Here's some garage sale tips for AWESOME finds on remodeling materials (and really anything)
Make a list...and TRY to keep it - John's laughing at me as I write this. I'm kinda bad at this one. But in my defense...most people at garage sales don't come with a list at all!! At least I mostly stick to my list. My list is not something I come up with the night before I go out to a garage sale. I develop the list year long. For example, I know my son will need new shoes in the fall. It goes on the list now in January and I begin watching for shoes at all my sources. During garage sale season (May-August) I watch for shoes, and will buy them if I find them at a garage sale. I generally try to keep my list only 6months out. This means I'm not buying something for our house I know we won't use for another 3 years. This is how we found the siding we used on our house . The siding went on the list and I started watching. I found it a month later, and we bought it. We didn't do the siding for another 5 months from when we bought it.
- Map It out - Before I ever leave the house in the morning I check the local newspaper, craigslist listings and a few facebook groups that I follow for any garage sale listings. I write down the addresses for all the listings that sound like they have materials from my list. I star ones that sound extra promising. Then, if I'm feeling really dedicated, I'll punch in the addresses to google maps. I quickly figure out a general loop that hits most of them in roundhouse order and then number my addresses based off that loop. When I'm in the car I go by my numbers, and it takes me in a way more efficient pattern. Time is money when it comes to garage sales, so you don't want to waste it driving back and forth across town.
- Get comfortable haggling - This comes in handy especially if you are shopping near the end of the garage sale day. If you've never put on your own garage sale, just know, most people spend HOURS tagging and pricing all that inventory you are looking through. When 4pm rolls around and half of it is still there, they don't want to put it back in their house. They also don't really want to lose money off of it and just donate it. Here's some general haggling guidelines
- "If I buy all of these _________ will you give me a discount? "
- Round down . Instead of $4.50 ask if they'll do it for $4.00. Fifty cents might not seem like a lot, but if you do it every time you buy something at a garage sale, it's like using a coupon to buy milk, every time. It adds up
- I noticed this "defect" would you consider doing less for it? - Be careful not to insult their item, since it may have sentimental value.
- Do a drive by - Remember how I said time is money when it comes to garage sales? The time it takes you to get out, park the car, walk up the driveway, and locate the materials you are looking for - you may loose out on what you were really looking for in the first place. You also risk the chance of impulse buying when you go to a garage sale that doesn't have anything that catches your eye from the drive by. So I recommend if you aren't sure about a sale to drive by the house slowly (like a straight up creeper friends!) and look to see if you see anything.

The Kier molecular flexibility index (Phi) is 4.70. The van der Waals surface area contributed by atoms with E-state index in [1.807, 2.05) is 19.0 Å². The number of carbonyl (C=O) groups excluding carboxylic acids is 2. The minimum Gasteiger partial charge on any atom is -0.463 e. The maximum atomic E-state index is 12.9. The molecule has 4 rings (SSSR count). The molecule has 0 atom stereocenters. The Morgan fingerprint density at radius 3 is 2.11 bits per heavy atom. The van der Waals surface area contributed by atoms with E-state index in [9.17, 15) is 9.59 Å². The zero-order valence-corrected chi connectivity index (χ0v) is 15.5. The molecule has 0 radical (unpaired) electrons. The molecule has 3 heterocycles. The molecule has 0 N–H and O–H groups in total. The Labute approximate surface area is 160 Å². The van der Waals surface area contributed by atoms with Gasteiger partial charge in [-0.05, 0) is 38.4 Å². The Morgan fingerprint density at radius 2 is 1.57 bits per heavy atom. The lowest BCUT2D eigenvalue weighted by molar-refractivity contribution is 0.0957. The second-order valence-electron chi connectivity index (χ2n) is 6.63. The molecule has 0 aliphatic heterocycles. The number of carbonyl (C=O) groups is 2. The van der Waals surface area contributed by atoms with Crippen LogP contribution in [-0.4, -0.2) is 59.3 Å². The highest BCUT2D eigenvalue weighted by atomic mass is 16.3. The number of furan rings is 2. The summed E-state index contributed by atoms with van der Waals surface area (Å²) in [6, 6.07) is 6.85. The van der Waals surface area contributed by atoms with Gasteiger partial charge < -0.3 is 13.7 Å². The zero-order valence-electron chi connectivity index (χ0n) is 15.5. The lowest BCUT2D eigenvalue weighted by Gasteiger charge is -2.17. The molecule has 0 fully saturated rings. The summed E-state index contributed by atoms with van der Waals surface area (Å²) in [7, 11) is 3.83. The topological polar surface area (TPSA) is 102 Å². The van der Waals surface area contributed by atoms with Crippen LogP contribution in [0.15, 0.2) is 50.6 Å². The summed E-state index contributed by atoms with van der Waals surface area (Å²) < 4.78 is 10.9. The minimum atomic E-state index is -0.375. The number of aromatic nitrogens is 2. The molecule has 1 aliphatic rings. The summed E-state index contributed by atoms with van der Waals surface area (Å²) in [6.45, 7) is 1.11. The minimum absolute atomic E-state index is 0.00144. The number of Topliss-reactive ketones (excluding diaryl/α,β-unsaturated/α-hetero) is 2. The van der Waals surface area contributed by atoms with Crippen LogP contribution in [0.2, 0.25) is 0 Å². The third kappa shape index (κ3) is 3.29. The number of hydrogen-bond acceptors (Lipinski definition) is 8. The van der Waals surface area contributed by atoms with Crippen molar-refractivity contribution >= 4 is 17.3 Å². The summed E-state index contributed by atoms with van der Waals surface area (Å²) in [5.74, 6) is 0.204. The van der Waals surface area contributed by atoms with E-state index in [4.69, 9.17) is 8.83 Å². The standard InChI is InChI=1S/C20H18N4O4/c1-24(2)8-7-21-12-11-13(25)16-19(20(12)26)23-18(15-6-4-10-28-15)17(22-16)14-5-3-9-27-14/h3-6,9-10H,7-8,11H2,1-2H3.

- Avoid the impulse buy: This goes a little back to the list making. Let me just say that there are weeks that I have hit up garage sales every Saturday and never bought anything. It can feel a little discouraging to go to all that work of mapping everything out, and hitting all duds. But, what money are you saving by just buying things you don't really need? I'm still developing self-control in this area. This is especially important to practice if you are going to a neighborhood garage sale. I almost never go to neighborhood sales without a very clear list in my mind.
Match your merchandise with your neighborhood: Now that you have your list, you need to find the people who have those things. Are you looking for a pottery barn rug and decor from anthropologie? Watch closely for sales in fancier and higher end neighborhoods. There aren't a lot around my area that hit the really high end, but a few years ago I hit some in the suburbs of chicago and I walked away with decor and home furnishings from west elm and pottery barn for only a few bucks. Are you looking for a kitchsy item or something with a distressed look? Antiques often come from people who well...are antiqued. Figure out where the "older" more established neighborhoods are. For example, we live right behind a retirement home. Their clothing racks usually aren't worth glancing at but I have discovered gorgeous antiques and jewelry.
A few specific places you are going to want to look when looking for building supplies and home decor are moving sales and estate sales. These sometimes will have hardware and building materials.
Alrighty, those were my main points on hitting up garage sales, but we are just getting started friends! My thrifting roots go deep and my accumlated knowledge...vast :) Check back soon for part 2 of how to remodel your house by thrifting.
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Until next time!